NASA Finds ‘Lost’ Indian Spacecraft

NASA scientists have recently found that India’s first lunar mission – the Chandrayan-1 spacecraft (given up for lost) – is still orbiting the moon.
The Indian Space Research Organisation (ISRO) lost communication with the Chandrayan-1 on August 29, 2009, barely a year after it was launched on October 22, 2008. A couple of days ago, NASA informed the ISRO that Chandrayan-1 was still circling 200km above the lunar surface. In addition to finding the Chandrayan-1, scientists have also located NASA’s Lunar Reconnaissance Orbiter around the moon.
It was indeed a tough job for NASA, as the Indian lunar spacecraft has not been transmitting any signals. It was also difficult to detect a spacecraft .38 million kilometre away, as Chandrayan-1 is very small (1.5 metres on each side) – half of the size of a car. ISRO was well aware of the fact that finding derelict spacecraft and space debris in the Earth’s orbit could be a technological challenge. And detecting these objects in the orbit around the Earth’s moon is even more difficult. Optical telescopes are unable to search for small objects hidden in the bright glare of the moon.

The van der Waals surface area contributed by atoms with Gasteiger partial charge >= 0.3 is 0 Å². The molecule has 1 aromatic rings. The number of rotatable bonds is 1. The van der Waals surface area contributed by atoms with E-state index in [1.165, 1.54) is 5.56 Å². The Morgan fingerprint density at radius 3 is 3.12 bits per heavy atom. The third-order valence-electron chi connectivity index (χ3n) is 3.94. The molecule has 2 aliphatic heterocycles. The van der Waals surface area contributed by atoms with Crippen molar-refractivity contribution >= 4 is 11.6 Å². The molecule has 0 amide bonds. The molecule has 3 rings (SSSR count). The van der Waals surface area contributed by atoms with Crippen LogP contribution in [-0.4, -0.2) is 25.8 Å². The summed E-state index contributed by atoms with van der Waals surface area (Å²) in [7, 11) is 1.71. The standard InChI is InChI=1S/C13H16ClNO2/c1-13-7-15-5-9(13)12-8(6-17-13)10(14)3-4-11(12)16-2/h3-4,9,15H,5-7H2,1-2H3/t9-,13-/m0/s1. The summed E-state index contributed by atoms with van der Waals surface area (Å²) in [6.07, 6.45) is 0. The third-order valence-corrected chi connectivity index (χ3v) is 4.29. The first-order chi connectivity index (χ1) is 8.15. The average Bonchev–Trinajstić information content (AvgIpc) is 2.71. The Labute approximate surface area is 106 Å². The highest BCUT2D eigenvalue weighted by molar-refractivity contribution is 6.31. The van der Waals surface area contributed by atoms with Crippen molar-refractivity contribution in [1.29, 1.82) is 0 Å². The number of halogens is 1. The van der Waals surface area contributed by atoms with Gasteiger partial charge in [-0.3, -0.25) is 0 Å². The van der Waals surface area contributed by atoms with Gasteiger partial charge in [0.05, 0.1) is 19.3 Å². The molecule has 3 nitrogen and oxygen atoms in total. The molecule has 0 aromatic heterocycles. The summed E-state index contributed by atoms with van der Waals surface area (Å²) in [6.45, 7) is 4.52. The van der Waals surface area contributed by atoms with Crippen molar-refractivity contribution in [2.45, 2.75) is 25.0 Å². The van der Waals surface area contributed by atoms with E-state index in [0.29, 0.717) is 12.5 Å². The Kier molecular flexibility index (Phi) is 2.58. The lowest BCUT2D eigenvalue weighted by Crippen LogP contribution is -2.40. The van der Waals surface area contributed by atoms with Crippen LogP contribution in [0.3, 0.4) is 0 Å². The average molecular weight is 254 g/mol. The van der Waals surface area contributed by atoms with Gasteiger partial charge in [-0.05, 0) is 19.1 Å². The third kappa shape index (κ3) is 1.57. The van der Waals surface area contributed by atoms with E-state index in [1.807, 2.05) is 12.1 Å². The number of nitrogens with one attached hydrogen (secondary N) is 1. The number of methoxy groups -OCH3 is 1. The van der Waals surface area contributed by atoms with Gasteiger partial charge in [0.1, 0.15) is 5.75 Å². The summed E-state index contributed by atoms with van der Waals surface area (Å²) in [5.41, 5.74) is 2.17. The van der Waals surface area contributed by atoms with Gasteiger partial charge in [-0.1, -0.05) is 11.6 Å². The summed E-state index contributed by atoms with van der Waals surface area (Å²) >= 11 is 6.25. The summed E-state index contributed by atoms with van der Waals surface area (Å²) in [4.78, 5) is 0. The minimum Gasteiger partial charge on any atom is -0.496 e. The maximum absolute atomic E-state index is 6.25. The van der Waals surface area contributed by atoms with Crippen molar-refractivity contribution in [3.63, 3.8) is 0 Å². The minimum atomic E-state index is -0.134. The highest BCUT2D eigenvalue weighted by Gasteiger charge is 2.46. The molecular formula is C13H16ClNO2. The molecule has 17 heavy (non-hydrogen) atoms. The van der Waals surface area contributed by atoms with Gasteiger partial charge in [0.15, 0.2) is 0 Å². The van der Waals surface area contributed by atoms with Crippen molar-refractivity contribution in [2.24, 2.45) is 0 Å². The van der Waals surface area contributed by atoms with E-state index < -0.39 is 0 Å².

However, NASA scientists have successfully located the two spacecraft, orbiting the moon, with the new technological application of interplanetary radar. Although interplanetary radar has been used to observe small asteroids several million miles away from the Earth, researchers were not certain that an object of this smaller size as far away as the moon could be detected (even with the world’s most powerful radars). So, the Chandrayan-1 was the perfect target for demonstrating the capability of this technique.
Marina Brozovic, the Radar Scientist at NASA’s Jet Propulsion Laboratory in California, said that powerful microwaves picked up the Indian spacecraft, orbiting the moon in every 28 minutes. “We have been able to detect NASA’s Lunar Reconnaissance Orbiter and the ISRO’s Chandrayan-1 spacecraft in lunar orbit with ground-based radar. Finding Chandrayan-1 required more detective work because the last contact with the spacecraft was in August of 2009,” she stressed.

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